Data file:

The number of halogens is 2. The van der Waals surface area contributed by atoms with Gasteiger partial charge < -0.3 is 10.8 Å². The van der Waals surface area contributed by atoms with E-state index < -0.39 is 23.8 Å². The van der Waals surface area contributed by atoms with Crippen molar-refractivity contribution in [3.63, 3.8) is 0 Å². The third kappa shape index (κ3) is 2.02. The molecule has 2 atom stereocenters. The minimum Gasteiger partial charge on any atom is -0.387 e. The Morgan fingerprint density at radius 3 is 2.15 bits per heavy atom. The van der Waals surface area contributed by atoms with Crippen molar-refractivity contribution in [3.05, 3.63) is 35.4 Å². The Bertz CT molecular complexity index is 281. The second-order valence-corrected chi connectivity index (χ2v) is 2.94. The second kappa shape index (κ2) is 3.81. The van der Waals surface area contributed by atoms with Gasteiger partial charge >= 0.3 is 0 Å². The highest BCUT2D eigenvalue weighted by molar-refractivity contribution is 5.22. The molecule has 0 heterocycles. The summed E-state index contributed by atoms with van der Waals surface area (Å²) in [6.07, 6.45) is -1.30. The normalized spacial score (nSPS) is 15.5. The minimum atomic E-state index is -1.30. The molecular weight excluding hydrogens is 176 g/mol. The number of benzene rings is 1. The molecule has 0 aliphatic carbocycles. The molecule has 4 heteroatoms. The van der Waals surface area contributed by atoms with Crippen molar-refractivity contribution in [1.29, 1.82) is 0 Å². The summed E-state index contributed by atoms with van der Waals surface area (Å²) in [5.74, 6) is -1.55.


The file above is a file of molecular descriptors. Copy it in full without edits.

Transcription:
The number of halogens is 2. The van der Waals surface area contributed by atoms with Gasteiger partial charge < -0.3 is 10.8 Å². The van der Waals surface area contributed by atoms with E-state index < -0.39 is 23.8 Å². The van der Waals surface area contributed by atoms with Crippen molar-refractivity contribution in [3.63, 3.8) is 0 Å². The third kappa shape index (κ3) is 2.02. The molecule has 2 atom stereocenters. The minimum Gasteiger partial charge on any atom is -0.387 e. The Morgan fingerprint density at radius 3 is 2.15 bits per heavy atom. The van der Waals surface area contributed by atoms with Crippen molar-refractivity contribution in [3.05, 3.63) is 35.4 Å². The Bertz CT molecular complexity index is 281. The second-order valence-corrected chi connectivity index (χ2v) is 2.94. The second kappa shape index (κ2) is 3.81. The van der Waals surface area contributed by atoms with Gasteiger partial charge >= 0.3 is 0 Å². The highest BCUT2D eigenvalue weighted by molar-refractivity contribution is 5.22. The molecule has 0 heterocycles. The summed E-state index contributed by atoms with van der Waals surface area (Å²) in [6.07, 6.45) is -1.30. The normalized spacial score (nSPS) is 15.5. The minimum atomic E-state index is -1.30. The molecular weight excluding hydrogens is 176 g/mol. The number of benzene rings is 1. The molecule has 0 aliphatic carbocycles. The molecule has 4 heteroatoms. The van der Waals surface area contributed by atoms with Crippen molar-refractivity contribution in [1.29, 1.82) is 0 Å². The summed E-state index contributed by atoms with van der Waals surface area (Å²) in [5.74, 6) is -1.55.